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Some schools use other items in their screening criteria in addition to GPA. I know that Idaho State University (figured that if you were asking about Pacific, you may want to hear about ID, sort of PNW) uses GPA, GRE, and an additional bonus in their screening process if you are a minority, nontraditional student type (I think), veteran, etc. So if you consider applying to a school with this process, a stellar GRE score can go a long way in securing an interview. I was interviewed there with ~ 3.15 cumulative, a mediocre GRE, and the extra point for being a veteran. I was accepted the same day I interviewed, but ended up choosing a different program. Not that I did not like their program, but I ended up with a better opportunity elsewhere. Good luck. 

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On 6/12/2018 at 8:22 PM, AdamPAS said:

Some schools use other items in their screening criteria in addition to GPA. I know that Idaho State University (figured that if you were asking about Pacific, you may want to hear about ID, sort of PNW) uses GPA, GRE, and an additional bonus in their screening process if you are a minority, nontraditional student type (I think), veteran, etc. So if you consider applying to a school with this process, a stellar GRE score can go a long way in securing an interview. I was interviewed there with ~ 3.15 cumulative, a mediocre GRE, and the extra point for being a veteran. I was accepted the same day I interviewed, but ended up choosing a different program. Not that I did not like their program, but I ended up with a better opportunity elsewhere. Good luck. 

I was wondering if you or anyone had any specific schools in mind that I should try and target.

I was a Hospital Corpsman for 5 years and MA while in my first two years of undergrad and am finishing up my degree in Biology this Fall 2018.

PCE- 11,000

GPA 3.4

Science 3.2

GRE- Q 141 V 161

I don't know what happened during the Q- section because I have an A in college algebra and Statistics.

Thanks!

 

 

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I do suggest Idaho State if you can afford to be out of state. Theirs was a good program that is flexible, and very veteran friendly. If you’re like I was with leftover GI Bill benefits you want to do your research on what’s covered. I could not accurately say, because I know things have changed even in the past 2 years since I was looking. All that said, the more organized AND THOROUGH, your research into these programs, the more likely you will end with an acceptance.

Your ‘stats’ look better than mine did, except for your science. I would suggest that you try to work in a hard science course that may benefit you over the summer before applying and WORK HARD to ace it IOT get your science GPA up. Do not take something easy just to boost your GPA, these programs appreciate that you try to learn and prepare yourself as much as possible. Your experience is much greater than mine was, so that will probably be a big benefit.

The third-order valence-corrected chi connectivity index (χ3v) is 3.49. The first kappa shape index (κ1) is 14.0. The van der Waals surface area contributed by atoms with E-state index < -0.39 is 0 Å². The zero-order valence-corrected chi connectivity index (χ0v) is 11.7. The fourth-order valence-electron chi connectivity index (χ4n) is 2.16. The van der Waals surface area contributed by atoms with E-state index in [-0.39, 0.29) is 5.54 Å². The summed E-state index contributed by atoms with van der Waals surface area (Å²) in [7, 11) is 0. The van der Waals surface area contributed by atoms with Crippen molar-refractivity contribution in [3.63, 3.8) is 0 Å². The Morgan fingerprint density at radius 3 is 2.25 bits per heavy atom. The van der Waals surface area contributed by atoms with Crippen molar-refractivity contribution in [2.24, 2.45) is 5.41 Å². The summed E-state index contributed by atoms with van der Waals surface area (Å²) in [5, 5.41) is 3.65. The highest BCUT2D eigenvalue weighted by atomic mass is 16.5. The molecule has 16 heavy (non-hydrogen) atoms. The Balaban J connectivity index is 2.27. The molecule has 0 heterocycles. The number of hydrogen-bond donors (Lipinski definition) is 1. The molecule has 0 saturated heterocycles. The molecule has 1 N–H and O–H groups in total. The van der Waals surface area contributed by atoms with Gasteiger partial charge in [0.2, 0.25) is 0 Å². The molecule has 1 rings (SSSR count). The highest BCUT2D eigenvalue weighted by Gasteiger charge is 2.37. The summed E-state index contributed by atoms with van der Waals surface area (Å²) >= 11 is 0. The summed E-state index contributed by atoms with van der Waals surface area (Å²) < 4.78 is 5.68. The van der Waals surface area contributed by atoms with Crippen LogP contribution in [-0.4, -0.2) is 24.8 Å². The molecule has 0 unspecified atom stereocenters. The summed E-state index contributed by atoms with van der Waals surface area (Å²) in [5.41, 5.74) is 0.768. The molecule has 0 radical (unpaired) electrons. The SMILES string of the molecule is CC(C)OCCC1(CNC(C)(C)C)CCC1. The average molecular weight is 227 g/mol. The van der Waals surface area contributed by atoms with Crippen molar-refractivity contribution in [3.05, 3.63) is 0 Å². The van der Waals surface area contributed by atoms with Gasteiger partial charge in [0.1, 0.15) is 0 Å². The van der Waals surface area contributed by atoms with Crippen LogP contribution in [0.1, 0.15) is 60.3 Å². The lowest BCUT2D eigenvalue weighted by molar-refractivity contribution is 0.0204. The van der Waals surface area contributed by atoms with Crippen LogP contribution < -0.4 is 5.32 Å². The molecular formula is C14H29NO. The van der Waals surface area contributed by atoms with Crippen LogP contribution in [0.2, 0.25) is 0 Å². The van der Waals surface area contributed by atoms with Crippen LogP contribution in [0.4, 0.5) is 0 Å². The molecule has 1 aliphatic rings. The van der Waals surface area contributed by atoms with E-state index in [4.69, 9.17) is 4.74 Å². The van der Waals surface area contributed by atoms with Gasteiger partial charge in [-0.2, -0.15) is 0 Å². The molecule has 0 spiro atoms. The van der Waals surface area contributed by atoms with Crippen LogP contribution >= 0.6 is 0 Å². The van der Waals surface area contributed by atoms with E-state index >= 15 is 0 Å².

I attached just an example (this is old, so is not reliable on its own now) of the spreadsheet I used to track which programs I could apply to and when. Being organized helped really narrow the search, and probably led to my acceptance. Make something that fits your plans, preferences and such.

Lastly, I don’t know what others suggest, because I just did things my own way (a good reason this whole post ought to be ignored), but I did not let an English professor, writing lab, etc. get a hold of my paper. I had it reviewed by friends and family for absolute sincerity, because they knew me, and then I proofread it. 

Best piece of advise, “Ya just gotta want it.”

 

PA SCHOOL COMPARISON.xlsx

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Like AdamPAS said maybe take a hard science course and get and A to boost that science GPA as much as you can. Idaho uses a file score system to determine interviews and acceptances ( I don't know if you are familiar but the math is pre-req GPA+ your percentage rankings on the V and Q GRE tests) When I applied there I found out from the forum that they were interviewing in my score range so I applied late but kinda knew I was going to get an interview. 

For schools to apply to just do A LOT of research see what your chance are with ones you are interested in. I picked states I was ok moving to and then found schools I could apply to and did. You never really know what the school might see in your app and want to pursue you further, ya know. 

Pretty ambiguous, but each case is different and things change year to year. 

Good luck and keep on pursuing